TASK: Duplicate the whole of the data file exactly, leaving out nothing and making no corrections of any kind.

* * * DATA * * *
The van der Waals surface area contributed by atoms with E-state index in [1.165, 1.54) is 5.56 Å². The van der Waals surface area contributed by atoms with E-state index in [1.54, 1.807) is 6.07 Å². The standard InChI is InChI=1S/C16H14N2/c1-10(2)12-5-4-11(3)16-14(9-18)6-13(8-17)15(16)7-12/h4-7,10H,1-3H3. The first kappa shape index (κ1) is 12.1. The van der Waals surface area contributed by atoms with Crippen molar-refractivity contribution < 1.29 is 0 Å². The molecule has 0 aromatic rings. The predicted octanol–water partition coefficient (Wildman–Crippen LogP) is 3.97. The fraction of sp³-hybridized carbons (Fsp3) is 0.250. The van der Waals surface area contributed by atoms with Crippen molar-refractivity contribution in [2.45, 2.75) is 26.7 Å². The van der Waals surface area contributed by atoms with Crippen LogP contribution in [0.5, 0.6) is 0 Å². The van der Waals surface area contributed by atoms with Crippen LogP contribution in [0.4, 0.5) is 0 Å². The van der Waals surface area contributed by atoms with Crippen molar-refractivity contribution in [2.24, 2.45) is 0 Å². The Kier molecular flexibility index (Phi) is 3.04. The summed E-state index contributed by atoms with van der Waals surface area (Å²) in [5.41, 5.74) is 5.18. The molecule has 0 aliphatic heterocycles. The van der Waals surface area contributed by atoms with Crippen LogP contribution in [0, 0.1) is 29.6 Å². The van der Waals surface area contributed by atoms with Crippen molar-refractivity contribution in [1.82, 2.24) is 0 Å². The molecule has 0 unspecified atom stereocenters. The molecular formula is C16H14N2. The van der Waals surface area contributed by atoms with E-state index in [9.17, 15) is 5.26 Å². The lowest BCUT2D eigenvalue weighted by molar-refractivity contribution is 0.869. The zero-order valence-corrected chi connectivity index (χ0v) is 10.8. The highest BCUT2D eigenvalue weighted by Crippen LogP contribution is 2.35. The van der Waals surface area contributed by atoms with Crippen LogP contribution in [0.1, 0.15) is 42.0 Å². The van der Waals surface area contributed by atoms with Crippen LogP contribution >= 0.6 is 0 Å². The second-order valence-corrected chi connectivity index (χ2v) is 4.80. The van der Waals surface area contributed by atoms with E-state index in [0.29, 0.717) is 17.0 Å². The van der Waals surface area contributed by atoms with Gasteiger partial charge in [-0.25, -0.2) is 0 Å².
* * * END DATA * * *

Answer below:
The van der Waals surface area contributed by atoms with E-state index in [1.165, 1.54) is 5.56 Å². The van der Waals surface area contributed by atoms with E-state index in [1.54, 1.807) is 6.07 Å². The standard InChI is InChI=1S/C16H14N2/c1-10(2)12-5-4-11(3)16-14(9-18)6-13(8-17)15(16)7-12/h4-7,10H,1-3H3. The first kappa shape index (κ1) is 12.1. The van der Waals surface area contributed by atoms with Crippen molar-refractivity contribution < 1.29 is 0 Å². The molecule has 0 aromatic rings. The predicted octanol–water partition coefficient (Wildman–Crippen LogP) is 3.97. The fraction of sp³-hybridized carbons (Fsp3) is 0.250. The van der Waals surface area contributed by atoms with Crippen molar-refractivity contribution in [2.45, 2.75) is 26.7 Å². The van der Waals surface area contributed by atoms with Crippen LogP contribution in [0.5, 0.6) is 0 Å². The van der Waals surface area contributed by atoms with Crippen LogP contribution in [0.4, 0.5) is 0 Å². The van der Waals surface area contributed by atoms with Crippen molar-refractivity contribution in [2.24, 2.45) is 0 Å². The Kier molecular flexibility index (Phi) is 3.04. The summed E-state index contributed by atoms with van der Waals surface area (Å²) in [5.41, 5.74) is 5.18. The molecule has 0 aliphatic heterocycles. The van der Waals surface area contributed by atoms with Crippen LogP contribution in [0, 0.1) is 29.6 Å². The van der Waals surface area contributed by atoms with Crippen molar-refractivity contribution in [1.82, 2.24) is 0 Å². The molecule has 0 unspecified atom stereocenters. The molecular formula is C16H14N2. The van der Waals surface area contributed by atoms with E-state index in [9.17, 15) is 5.26 Å². The lowest BCUT2D eigenvalue weighted by molar-refractivity contribution is 0.869. The zero-order valence-corrected chi connectivity index (χ0v) is 10.8. The highest BCUT2D eigenvalue weighted by Crippen LogP contribution is 2.35. The van der Waals surface area contributed by atoms with Crippen LogP contribution in [0.1, 0.15) is 42.0 Å². The van der Waals surface area contributed by atoms with Crippen LogP contribution >= 0.6 is 0 Å². The second-order valence-corrected chi connectivity index (χ2v) is 4.80. The van der Waals surface area contributed by atoms with E-state index in [0.29, 0.717) is 17.0 Å². The van der Waals surface area contributed by atoms with Gasteiger partial charge in [-0.25, -0.2) is 0 Å².